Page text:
Mad Max Game Will Include An Australian Accent For The Lead CharacterBy: Chris Richardson - July 3, 2013
Count me as one of those who are highly anticipating the upcoming Mad Max video game. The idea of navigating Max through a nuclear war-torn Australian wasteland, open world-style, in a souped up Interceptor and a double-barreled shotgun sounds pretty damn cool. The anticipation increases when you realize the upcoming game is not just a movie tie-in being rushed to the market.
The developers, Just Cause’s Avalanche Studios, seem committed to making a game that pleases not just fans of the franchise, but other, perhaps younger gamers who may not be as familiar with the source material.
While the reception has been warm concerning the idea, some details about the game–which is currently scheduled for a 2014 release–have left some fans a little cold. Chief among them, the idea that the lead character was supposed to have an American accent. The following YouTube comment from the Gamespot video sums the mood about Max’s accent rather well:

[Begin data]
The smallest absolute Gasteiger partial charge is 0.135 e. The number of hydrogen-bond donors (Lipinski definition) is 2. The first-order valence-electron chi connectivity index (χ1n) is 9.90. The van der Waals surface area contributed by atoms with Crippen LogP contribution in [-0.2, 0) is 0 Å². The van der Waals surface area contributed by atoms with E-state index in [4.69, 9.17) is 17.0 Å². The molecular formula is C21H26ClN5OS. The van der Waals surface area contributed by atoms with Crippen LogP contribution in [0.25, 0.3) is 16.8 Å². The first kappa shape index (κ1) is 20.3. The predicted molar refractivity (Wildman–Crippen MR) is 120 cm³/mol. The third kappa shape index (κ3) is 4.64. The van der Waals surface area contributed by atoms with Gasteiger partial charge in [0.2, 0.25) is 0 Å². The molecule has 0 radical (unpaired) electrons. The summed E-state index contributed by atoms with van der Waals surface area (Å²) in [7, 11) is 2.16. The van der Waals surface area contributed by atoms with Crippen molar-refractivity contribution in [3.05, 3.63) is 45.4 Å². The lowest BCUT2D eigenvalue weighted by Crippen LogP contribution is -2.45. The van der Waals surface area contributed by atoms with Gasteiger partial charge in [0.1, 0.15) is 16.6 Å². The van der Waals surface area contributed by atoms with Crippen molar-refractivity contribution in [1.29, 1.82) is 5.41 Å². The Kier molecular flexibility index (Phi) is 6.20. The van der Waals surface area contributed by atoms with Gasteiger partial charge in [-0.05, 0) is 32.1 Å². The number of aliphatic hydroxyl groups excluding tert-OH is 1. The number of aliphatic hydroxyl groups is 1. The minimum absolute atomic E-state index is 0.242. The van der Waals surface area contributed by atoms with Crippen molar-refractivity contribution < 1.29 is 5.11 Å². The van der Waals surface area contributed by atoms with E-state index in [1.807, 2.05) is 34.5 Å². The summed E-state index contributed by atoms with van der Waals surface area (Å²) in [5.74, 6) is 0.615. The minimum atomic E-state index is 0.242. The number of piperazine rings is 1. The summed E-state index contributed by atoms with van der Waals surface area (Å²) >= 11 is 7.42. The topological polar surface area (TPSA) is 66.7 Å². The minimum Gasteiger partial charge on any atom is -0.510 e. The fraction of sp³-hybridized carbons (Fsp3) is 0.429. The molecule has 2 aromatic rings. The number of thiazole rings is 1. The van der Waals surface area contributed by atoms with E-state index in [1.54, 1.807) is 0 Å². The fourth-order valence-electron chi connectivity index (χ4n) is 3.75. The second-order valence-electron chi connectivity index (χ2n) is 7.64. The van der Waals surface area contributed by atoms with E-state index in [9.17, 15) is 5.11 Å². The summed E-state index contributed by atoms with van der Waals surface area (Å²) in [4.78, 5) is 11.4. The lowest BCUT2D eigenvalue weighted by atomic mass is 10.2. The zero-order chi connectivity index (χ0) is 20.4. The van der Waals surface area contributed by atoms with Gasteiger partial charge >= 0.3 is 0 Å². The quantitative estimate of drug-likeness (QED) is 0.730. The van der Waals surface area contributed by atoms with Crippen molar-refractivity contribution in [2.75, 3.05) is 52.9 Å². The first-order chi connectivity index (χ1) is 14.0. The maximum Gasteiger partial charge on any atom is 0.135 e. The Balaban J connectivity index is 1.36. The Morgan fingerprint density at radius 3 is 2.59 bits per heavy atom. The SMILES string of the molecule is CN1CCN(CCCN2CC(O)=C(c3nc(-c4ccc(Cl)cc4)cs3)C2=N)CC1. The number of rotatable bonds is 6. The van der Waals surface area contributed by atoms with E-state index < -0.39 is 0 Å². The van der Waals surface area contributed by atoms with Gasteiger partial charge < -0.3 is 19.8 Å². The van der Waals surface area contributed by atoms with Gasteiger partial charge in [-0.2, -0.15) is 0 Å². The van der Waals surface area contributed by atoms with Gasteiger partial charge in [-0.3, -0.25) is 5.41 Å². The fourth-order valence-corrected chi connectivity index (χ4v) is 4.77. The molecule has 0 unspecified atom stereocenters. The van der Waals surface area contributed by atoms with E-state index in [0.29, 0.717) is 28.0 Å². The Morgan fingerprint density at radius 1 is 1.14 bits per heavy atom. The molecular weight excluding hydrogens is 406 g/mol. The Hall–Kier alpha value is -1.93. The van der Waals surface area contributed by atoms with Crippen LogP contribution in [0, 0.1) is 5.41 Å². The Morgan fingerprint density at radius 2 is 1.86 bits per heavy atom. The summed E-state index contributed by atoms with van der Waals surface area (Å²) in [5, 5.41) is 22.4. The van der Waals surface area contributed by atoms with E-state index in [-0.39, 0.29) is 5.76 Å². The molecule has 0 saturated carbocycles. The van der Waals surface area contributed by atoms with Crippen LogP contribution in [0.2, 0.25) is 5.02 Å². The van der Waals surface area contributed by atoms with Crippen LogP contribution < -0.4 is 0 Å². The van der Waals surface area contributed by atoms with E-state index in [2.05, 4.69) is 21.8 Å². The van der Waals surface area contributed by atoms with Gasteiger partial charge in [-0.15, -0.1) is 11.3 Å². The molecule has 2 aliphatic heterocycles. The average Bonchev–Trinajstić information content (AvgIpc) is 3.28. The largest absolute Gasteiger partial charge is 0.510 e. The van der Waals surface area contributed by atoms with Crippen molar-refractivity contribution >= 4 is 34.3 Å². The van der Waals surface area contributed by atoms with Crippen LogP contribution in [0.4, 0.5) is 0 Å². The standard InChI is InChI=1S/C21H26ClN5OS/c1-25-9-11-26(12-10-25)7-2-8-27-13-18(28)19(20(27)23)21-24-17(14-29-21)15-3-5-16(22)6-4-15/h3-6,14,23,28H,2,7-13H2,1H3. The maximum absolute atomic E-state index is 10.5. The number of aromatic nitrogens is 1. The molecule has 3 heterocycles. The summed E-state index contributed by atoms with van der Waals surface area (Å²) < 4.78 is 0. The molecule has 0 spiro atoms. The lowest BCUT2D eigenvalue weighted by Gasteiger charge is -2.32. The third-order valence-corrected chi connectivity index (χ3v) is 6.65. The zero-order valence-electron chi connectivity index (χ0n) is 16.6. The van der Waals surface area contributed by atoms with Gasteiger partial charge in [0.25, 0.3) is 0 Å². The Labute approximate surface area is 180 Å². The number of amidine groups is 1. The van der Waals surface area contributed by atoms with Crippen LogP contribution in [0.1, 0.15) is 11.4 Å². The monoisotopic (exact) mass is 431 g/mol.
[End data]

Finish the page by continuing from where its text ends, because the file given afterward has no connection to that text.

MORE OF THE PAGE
2 things I don’t like so far: 1. “Revenge isn’t something Max is interested in”.Bullshit. Why the hell was the series called Mad Max in the first place? Cos his wife and son were killed by a gang. 2 I found out the accents are (no offence) American not Australian! As an Australian and having watched the movies this is a bad move.
This sentiment gathered enough steam to warrant an online petition at Change.org, which featured this simple request:
Avalanche Studios: Hire an Australian actor to portray Max in the Mad Max videogame.
After gathering almost 3000 supporters (2884 as of this post)–which is below the stated goal of 5000–it generated enough hubbub to reach the developers. This, in turn, led to Christofer Sundberg, founder and Chief Creative Officer at Avalanche, to tweet the following:
Attn. fans who want Max to have an Aussie accent in #MadMaxGame : It shall be so. We admire your loyalty. You have been heard.
— Christofer Sundberg (@CHSundberg) July 2, 2013
And thus, we have another example of an outspoken Internet audience bringing about a positive change in the world of video games. [H/t to PCGamesN]